Air BP launched its carbon offsetting offer for Business Aviation in Brazil in 2018. Its first customer, business aircraft management company Avantto, offset more than 1,000 tons of carbon emissions from June 2018 to May 2019 – the equivalent of 1,588 trips from São Paulo (SP / HBR) to Angra dos Reis (RJ) or the carbon that could be captured by almost 73,000 adult trees. The agreement with Avantto has been renewed for another year, enabling customers to offset the emissions related to the fuel supplied to the company by Air BP.
This builds on initiatives by Air BP in other regions, such as their collaboration with on-demand jet charter marketplace Victor in a carbon-offset programme for private flying in Europe, as well as the ability for operators and pilots who use the RocketRoute MarketPlace app to offset the carbon associated with their fuel purchases.
The Air BP carbon offset programme is run via BP Target Neutral. Projects within the BP Target Neutral portfolio have been assessed on the basis of their contribution to reducing carbon emissions and their potential to support the UN’s sustainable development goals. They have been selected for their suitability in improving livelihoods for the communities they are located in, or through various educational, economic and social benefits.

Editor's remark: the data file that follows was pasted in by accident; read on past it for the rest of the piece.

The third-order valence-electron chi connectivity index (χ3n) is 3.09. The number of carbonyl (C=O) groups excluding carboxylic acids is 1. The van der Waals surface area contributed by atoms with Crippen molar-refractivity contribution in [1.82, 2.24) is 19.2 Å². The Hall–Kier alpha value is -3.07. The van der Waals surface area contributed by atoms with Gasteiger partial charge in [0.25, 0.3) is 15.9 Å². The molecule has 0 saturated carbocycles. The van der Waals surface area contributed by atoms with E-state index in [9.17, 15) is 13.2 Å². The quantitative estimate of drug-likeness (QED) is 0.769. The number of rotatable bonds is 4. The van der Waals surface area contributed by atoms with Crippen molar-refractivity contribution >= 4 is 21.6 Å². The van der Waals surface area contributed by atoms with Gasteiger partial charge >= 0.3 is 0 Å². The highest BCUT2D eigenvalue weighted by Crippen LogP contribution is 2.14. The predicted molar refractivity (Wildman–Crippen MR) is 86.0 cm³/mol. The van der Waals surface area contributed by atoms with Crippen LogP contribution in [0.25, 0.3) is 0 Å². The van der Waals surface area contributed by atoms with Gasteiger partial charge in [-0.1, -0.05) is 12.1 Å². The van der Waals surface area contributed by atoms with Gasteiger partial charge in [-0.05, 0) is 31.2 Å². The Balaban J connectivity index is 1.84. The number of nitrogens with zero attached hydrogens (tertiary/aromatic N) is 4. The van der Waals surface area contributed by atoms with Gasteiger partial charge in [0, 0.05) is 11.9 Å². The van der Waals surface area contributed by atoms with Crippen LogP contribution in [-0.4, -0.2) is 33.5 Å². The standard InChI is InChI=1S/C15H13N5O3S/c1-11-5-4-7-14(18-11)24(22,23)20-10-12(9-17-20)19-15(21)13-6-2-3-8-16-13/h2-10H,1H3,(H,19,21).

Air BP’s carbon offset program for Business Aviation is part of BP’s commitment to achieving a lower carbon future, addressing the dual challenge of meeting the increasing energy the world demands, while at the same time working to reduce greenhouse gas emissions. It complements Air BP’s own carbon neutral plane fuelling operations at 250 locations around the world.
Challenges and Opportunities Ahead
One-on-One with Avfuel
BART recently had the opportunity to sit down with Joel Hirst, Avfuel Vice President of Sales, and Marci Ammerman, Afuel Vice President of Marketing, to get an inside look at their business and discuss the challenges and opportunities that face the Business Aviation fuel sector.